Indian gaming continues to make a difference in the lives of Native Americans across the country. Perhaps the biggest and most important impact gaming has maintained is in the area of Indian education, where Indian gaming tribes have contributed more than $4 billion per year, or 20 percent of gaming revenues, to invest in the future of Native America.

The federal government is failing when it comes to grading its performance in helping Native American tribes with education. The government’s responsibility to Native tribes stretches back hundreds of years, when it signed treaties with Indian nations after forcibly removing tribes from their traditional lands. In the new millennia, these treaties are disregarded and the push for further erosion of Indian sovereignty is quarried by the government.

The fiscal responsibilities of the government are always relegated to tertiary considerations and are often whittled away during budget season (read: budget cuts). Education has always been affected negatively during these funding decisions, often resulting in poor academic performance throughout Indian country, as dropout rates increase and schools continue to deteriorate.

According to the National Center for Education Statistics (NCES), 25.4 percent of American Indian and Alaskan Native students who should have graduated in 1992 dropped out of school. Between 1990 and 2003, these dropout rates for Natives fluctuated, showing no signs of significant trends and further complicating how to address these issues.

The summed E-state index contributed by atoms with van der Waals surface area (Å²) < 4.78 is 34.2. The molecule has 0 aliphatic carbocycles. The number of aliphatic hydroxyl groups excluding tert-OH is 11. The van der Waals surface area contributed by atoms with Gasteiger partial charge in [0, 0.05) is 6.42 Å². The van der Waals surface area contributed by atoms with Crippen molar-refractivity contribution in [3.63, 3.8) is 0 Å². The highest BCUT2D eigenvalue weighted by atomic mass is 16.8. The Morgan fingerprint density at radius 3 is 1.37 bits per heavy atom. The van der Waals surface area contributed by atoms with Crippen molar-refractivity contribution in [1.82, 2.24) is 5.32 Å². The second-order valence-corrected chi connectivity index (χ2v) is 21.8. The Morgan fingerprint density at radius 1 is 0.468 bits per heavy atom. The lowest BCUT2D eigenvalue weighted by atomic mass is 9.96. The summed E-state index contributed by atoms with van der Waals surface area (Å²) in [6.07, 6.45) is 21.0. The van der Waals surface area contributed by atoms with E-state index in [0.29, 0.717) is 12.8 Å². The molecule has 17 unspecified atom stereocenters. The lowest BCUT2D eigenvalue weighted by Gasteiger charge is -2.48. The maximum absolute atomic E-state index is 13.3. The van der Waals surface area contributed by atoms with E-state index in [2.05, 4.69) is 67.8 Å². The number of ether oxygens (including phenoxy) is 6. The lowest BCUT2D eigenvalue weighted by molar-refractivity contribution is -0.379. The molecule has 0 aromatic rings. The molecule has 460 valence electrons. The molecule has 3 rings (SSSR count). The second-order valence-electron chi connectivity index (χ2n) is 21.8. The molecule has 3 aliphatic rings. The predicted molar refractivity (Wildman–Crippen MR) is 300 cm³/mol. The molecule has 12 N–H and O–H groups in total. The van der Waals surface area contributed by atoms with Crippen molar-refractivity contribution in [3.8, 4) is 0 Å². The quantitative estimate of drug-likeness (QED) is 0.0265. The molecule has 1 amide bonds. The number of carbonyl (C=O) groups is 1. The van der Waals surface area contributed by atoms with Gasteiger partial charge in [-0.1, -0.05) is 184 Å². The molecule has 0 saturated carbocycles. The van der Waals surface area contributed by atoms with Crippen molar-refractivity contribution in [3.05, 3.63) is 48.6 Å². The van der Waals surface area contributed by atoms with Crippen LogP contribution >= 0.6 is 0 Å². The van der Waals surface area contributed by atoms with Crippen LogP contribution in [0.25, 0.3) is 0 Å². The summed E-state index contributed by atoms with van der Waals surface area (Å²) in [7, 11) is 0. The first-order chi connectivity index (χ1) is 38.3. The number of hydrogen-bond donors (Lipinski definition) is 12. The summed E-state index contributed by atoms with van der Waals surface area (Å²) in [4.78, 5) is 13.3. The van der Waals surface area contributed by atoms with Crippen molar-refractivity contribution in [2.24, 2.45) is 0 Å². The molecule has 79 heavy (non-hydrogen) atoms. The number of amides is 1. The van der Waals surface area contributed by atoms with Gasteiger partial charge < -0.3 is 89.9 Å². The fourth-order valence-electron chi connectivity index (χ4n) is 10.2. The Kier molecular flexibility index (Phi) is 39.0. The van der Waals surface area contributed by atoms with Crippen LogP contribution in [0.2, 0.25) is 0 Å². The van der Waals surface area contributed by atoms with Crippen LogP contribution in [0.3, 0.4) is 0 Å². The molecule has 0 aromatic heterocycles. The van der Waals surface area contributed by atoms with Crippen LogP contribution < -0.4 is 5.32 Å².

School is starting across the country, and Native American families again face the struggles of preparing their children for the rigors of education. This entails the purchasing of school clothes and supplies, and the necessary arrangements to get the kids to school if bus services are not available. Non-Natives often take these considerations for granted because their educational institutions are well funded and operated. As always, Indian country must deal with infrastructure and logistical concerns.

Consider these statistics to get a feel of the challenges facing Native students. According to a National Indian Education Survey from the NCES, about one third of Native students live in poverty (34 percent), another third live in households where the mother has less than a high school education (34 percent), one-quarter live in homes without one parent, and about 1 in 10 (11 percent) were born to teenaged mothers.